We have more room to garden than is customary in the city. Our whole double lot is elaborately cultivated except for one strip in the back. That’s just a weed patch, a relic of lawns past—some grass, and some random crap, and other random crap, with a little extra crap sprinkled in. We run the manual push mower over it a few times a summer, let it go brown, and try to keep our backs to it.
So. All that useful stuff we’ll never use but looks too substantial to throw away? Lumber, metal, concrete blocks, insanely heavy items? It all ends up on the weed patch. But when that lovely large moist old gentleman showed up to haul it all away, what he left behind was…promise! Why, if we killed the weeds and started over, we could plant a nice ecolawn. One such seed mixture includes grass, clover, yarrow, itty bitty daisies, and whatnot, and it doesn’t require much maintenance, or even water. Why, we’d have ourselves a little meadow. Little bunnies with calico frocks and big eyelashes would surely show up and frolic in it!
The ecolawn people said it was easy to get rid of existing vegetation. Solarization. You scalp it as low as you can, soak the soil, and lay down clear plastic over it. In six weeks everything is dead and you can start over fresh. So I did it. I whacked it back to within an inch of its life, put the lid on, set it on Steam, and I cooked that mofo.
Six weeks later I peeled back the plastic. Well, it was a dang miracle. What a difference! Where once there was a dry brown frazzlement, now there was thick, luxuriant, emerald green growth from here to Sunday! Four inches high! It’s never looked so good!
It did not look at all dead, however.
“Yeah,” horticulturist niece Elizabeth said, “I’ve never seen solarization work here. I’d go with lasagne gardening if I were you.” Where were you six weeks ago, E?
Lasagne gardening is where you kill your lawn by putting cardboard over it and layering compostable materials in alternating green and brown strata on top of it, leave it for the winter, and plant directly into it in the spring. Worms in little vests and ties will set up industry below the cardboard and all of it will have rotted away. It’s foolproof, and that is a good thing, around here.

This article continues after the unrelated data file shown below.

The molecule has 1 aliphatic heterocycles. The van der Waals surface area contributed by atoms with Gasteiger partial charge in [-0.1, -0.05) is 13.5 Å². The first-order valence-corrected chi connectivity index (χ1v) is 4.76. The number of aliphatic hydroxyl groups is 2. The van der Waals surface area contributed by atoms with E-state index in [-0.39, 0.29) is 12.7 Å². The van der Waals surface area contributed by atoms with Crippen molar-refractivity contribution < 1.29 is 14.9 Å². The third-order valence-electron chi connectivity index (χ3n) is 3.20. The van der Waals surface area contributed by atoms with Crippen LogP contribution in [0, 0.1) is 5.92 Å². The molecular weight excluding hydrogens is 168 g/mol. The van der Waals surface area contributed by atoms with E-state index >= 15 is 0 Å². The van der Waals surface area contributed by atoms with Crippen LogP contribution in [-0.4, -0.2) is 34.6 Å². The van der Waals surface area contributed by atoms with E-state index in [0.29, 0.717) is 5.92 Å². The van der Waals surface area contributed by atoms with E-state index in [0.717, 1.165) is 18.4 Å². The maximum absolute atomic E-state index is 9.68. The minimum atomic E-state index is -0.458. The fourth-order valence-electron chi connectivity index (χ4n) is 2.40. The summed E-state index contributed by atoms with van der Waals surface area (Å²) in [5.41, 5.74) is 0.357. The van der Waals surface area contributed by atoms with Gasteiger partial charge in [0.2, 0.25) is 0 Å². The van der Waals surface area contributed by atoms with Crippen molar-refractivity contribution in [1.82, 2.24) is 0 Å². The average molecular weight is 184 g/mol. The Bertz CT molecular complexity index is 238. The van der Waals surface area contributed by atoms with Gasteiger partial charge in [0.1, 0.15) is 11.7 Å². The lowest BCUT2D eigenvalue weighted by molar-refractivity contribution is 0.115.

I checked in with our NextDoor neighborhood chat site, the most reliable source of civic angst the internet ever created. If you spend any time on there, you will discover that every citizen within three miles of you is actively being preyed upon by rock-throwing, catalytic-converter-stealing, urban-camping, gun-crazy, screaming porch pirates. Nervous neighbors are actively turning Republican without the courtesy of first moving to Idaho. However, you can go on the site and ask if anyone has large pieces of cardboard, and totally score. Within three minutes I had several good leads.
Then came the fun part. I don’t have a truck anymore. I have a Toyota Yaris. We did it, though. Nobody tailgates an eight-foot hatchback with twelve feet of cardboard bouncing out the back end. The cool part is if you fold up the cardboard enough to wedge it in right up to the headliner, you don’t even have to tie it down. It’s automotive gavage: it’s like fattening a goose.
So Amazon, Ikea, and Amana have contributed the first layer of my lasagne and hopes are high for the winter project. By February it should be as soft as ricotta cheese. I should be able to poke through it and plant a little tree. By April I should be able to seed my ecolawn.
If that doesn’t work, I’ll cook up something else. I’m not sure exactly what it would be. I’m guessing something flambé.